What has transformed childbirth in western Europe is better health due to better nutrition (so women are less likely to have a small pelvis or bone disorders, like rickets and polio complications, that stop vaginal births being possible) and anti-biotics that mean that post-birth infections – what appears from the surviving evidence to be the main killer of women in childbirth in the past. We also have better understanding of sterilisation generally (which is not to say that past societies were necessarily unaware of the links between cleanliness and infection), but it was known for new babies to die of tetanus because their ambilical cords were cut with rusty knifes and similar problems.

polly styrene // Posted 29 May 2009 at 9:09 pm

Most caesarean births WILL be higher risk because caesareans are usually performed because of pre existing problems. It’s the pre existing problem that causes the complications, not the caesarean itself.

So you”re not really comparing like with like. But women can die after vaginal deliveries too. My friend nearly died after her second child was born ‘naturally’ because she developed septicaemia.

Most caesareans carried out in the NHS are emergency, not elective.

http://www.nctpregnancyandbabycare.com/press-office/press-releases/view/144

But ‘elective’ caeasareans can still be because of anticipated complications, not just because women are ‘too posh to push’.

I really don’t think it’s helpful to make women feel bad or scared about having caesarean deliveries. Sometimes it’s unavoidable. But I know someone who was heavily into the NCT who became very depressed after having to have an emergency caesarean with her third child. So how exactly is that helping anyone?

Annika // Posted 29 May 2009 at 11:42 pm

I can only speak for myself and my own experience. I gave birth to my daughter just over 4 weeks ago. This is my first child.

The antenatal classes I went to were held by my midwife, and were really informative. She went through the different kinds of pain relief available, we talked about pros and cons, and she even passed an epidural needle around!

I also went to a free relaxation class, run by a physiotherapist, who advised us on positions during labour and breathing techniques.

I didn’t write a birth plan, I intended to, but never did get round to it. Instead, I discussed it with my partner as to what I did/didn’t want during labour.

I had my daughter in a birthing pool, in a midwife led centre at the hospital. The midwife was fantastic through out, and I found that being in the pool helped me with the contractions a little bit. I had only gas and air. I had been tempted by a nurse with pethidine, but I had declined because I wanted to deliver in the pool. I had no tearing, luckily enough, and my daughter was born within about 5 hours of me being admitted.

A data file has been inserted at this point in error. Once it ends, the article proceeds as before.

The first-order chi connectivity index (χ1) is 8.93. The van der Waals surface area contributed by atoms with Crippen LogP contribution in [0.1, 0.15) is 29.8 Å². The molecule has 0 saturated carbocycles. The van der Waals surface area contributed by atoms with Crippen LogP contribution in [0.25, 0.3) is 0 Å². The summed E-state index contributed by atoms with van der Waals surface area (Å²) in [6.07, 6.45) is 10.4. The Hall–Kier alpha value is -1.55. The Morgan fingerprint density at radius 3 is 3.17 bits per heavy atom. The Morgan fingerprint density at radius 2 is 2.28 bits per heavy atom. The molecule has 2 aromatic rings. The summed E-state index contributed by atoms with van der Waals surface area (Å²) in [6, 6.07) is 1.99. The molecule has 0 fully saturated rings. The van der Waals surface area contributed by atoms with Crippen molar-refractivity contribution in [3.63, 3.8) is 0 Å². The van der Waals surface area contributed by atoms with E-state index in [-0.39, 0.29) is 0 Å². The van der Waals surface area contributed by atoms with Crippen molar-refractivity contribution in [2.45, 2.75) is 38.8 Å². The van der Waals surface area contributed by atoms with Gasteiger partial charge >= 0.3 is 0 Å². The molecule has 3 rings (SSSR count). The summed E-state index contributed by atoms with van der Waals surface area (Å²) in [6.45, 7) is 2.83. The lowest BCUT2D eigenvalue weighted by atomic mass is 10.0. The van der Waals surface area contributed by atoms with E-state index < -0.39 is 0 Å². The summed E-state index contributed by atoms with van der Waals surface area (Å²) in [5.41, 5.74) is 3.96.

I am damn proud of my birth story, because it is MY birth story and I have my beautiful child to show for it. I feel I was given enough information in my antenatal classes for me to decide what kind of birth I wanted (and even then, you can never be definite about what you want as you may feel different during labour).

I attempted breastfeeding, failed miserably as my daughter wasn’t latching on properly, and so we decided to bottlefeed instead. My midwife was great throughout.

I feel my experience was positive.

I honestly believe that the midwife who helped me deliver my baby, made my experience positive.

Everybody will have a different experience, some good and some bad. I think women need to be given lots of information and support, so they can make informed decisions.

One thing my midwife said in the antenatal class was: “Don’t be afraid to ask for what you want, it is YOUR delivery. We, as midwives, are privileged to be a part of YOUR labour, not the other way round. Don’t let anyone push you into anything.”

Was a big help, to me anyway.

Also, hats off to anyone who goes it alone. It is hard work going through pregnancy, labour and motherhood even with a partner, I can’t imagine how difficult it must be for single mums. More support needs to be offered, definitely.

And ditto what Noble Savage said.

Thats my two pence worth.

Eleanor T // Posted 30 May 2009 at 5:15 am

Alex T’s sister here.

I’ve just given birth (twelve days ago) and while labour was not exactly the length I’d hoped for (a whopping 55 hours, if you include the hour of pushing), it was the most incredible thing I’ve ever done or experienced and I can’t believe how proud of myself and my body I am. I put this down to a few small things:

1) I was open to change, although I stubbonly stuck to my guns on the issues that were really important to me. I DID NOT want a c-section, I DID NOT want an episiotomy and I DID want pain relief. All of this happened because I was vocal about my wants.

2) I had a female doctor present at the birth. While my primary doctor had been male throughout my pregnancy, he wasn’t on shift while I laboured, so a wonderful, compassionate female doctor stepped in. During pushing, I breathlessly insisted I DID NOT want an episiotomy, and she just shrugged and said, “Oh, I don’t do those. In the last year I’ve only done three, and one of those didn’t count.” How amazing is that? She lubed me up instead (sorry to be graphic) and I birthed without a tear or forced extraction.

3) I had support. I knew I’d be terrible coping on my own, so having my husband present throughout the entire 55 hours was really, really important. I was able to delay the serious pain relief measures until I really needed them (about 35 hours in) because he helped me to focus, got me moving about and was just a major, major source of comfort. If women don’t have a partner, they really ought to consider having a friend or family member help them through it.